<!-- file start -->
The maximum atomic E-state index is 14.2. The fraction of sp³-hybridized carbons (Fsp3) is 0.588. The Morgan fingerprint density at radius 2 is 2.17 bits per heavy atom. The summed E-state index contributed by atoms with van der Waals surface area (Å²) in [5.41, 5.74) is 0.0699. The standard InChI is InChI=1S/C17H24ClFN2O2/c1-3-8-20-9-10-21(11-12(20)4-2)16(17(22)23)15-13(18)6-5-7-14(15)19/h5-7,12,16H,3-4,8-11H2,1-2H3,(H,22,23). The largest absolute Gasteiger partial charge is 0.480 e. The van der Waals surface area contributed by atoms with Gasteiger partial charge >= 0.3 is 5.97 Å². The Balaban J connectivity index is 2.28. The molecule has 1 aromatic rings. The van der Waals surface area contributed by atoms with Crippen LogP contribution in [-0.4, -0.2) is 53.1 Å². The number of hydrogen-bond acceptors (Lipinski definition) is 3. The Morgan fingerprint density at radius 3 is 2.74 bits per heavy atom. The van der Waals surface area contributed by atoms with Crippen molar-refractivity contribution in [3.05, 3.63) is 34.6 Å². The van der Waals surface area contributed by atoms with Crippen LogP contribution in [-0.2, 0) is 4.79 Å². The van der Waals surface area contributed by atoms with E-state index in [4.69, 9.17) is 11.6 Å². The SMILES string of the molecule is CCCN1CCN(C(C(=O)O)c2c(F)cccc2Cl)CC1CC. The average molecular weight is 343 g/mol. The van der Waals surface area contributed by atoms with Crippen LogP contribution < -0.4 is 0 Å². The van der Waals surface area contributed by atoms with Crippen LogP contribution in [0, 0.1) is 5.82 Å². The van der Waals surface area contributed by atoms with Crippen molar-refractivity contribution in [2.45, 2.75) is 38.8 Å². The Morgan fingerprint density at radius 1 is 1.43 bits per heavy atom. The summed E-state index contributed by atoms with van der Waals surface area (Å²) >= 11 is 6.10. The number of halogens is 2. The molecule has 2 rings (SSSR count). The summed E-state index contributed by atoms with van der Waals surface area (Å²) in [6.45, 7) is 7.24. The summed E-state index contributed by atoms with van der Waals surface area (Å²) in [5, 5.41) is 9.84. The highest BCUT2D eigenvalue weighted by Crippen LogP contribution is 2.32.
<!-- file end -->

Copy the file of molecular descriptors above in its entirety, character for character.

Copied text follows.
The maximum atomic E-state index is 14.2. The fraction of sp³-hybridized carbons (Fsp3) is 0.588. The Morgan fingerprint density at radius 2 is 2.17 bits per heavy atom. The summed E-state index contributed by atoms with van der Waals surface area (Å²) in [5.41, 5.74) is 0.0699. The standard InChI is InChI=1S/C17H24ClFN2O2/c1-3-8-20-9-10-21(11-12(20)4-2)16(17(22)23)15-13(18)6-5-7-14(15)19/h5-7,12,16H,3-4,8-11H2,1-2H3,(H,22,23). The largest absolute Gasteiger partial charge is 0.480 e. The van der Waals surface area contributed by atoms with Gasteiger partial charge >= 0.3 is 5.97 Å². The Balaban J connectivity index is 2.28. The molecule has 1 aromatic rings. The van der Waals surface area contributed by atoms with Crippen LogP contribution in [-0.4, -0.2) is 53.1 Å². The number of hydrogen-bond acceptors (Lipinski definition) is 3. The Morgan fingerprint density at radius 3 is 2.74 bits per heavy atom. The van der Waals surface area contributed by atoms with Crippen molar-refractivity contribution in [3.05, 3.63) is 34.6 Å². The van der Waals surface area contributed by atoms with Crippen LogP contribution in [-0.2, 0) is 4.79 Å². The van der Waals surface area contributed by atoms with E-state index in [4.69, 9.17) is 11.6 Å². The SMILES string of the molecule is CCCN1CCN(C(C(=O)O)c2c(F)cccc2Cl)CC1CC. The average molecular weight is 343 g/mol. The van der Waals surface area contributed by atoms with Crippen LogP contribution < -0.4 is 0 Å². The van der Waals surface area contributed by atoms with Crippen LogP contribution in [0, 0.1) is 5.82 Å². The van der Waals surface area contributed by atoms with Crippen molar-refractivity contribution in [2.45, 2.75) is 38.8 Å². The Morgan fingerprint density at radius 1 is 1.43 bits per heavy atom. The summed E-state index contributed by atoms with van der Waals surface area (Å²) >= 11 is 6.10. The number of halogens is 2. The molecule has 2 rings (SSSR count). The summed E-state index contributed by atoms with van der Waals surface area (Å²) in [6.45, 7) is 7.24. The summed E-state index contributed by atoms with van der Waals surface area (Å²) in [5, 5.41) is 9.84. The highest BCUT2D eigenvalue weighted by Crippen LogP contribution is 2.32.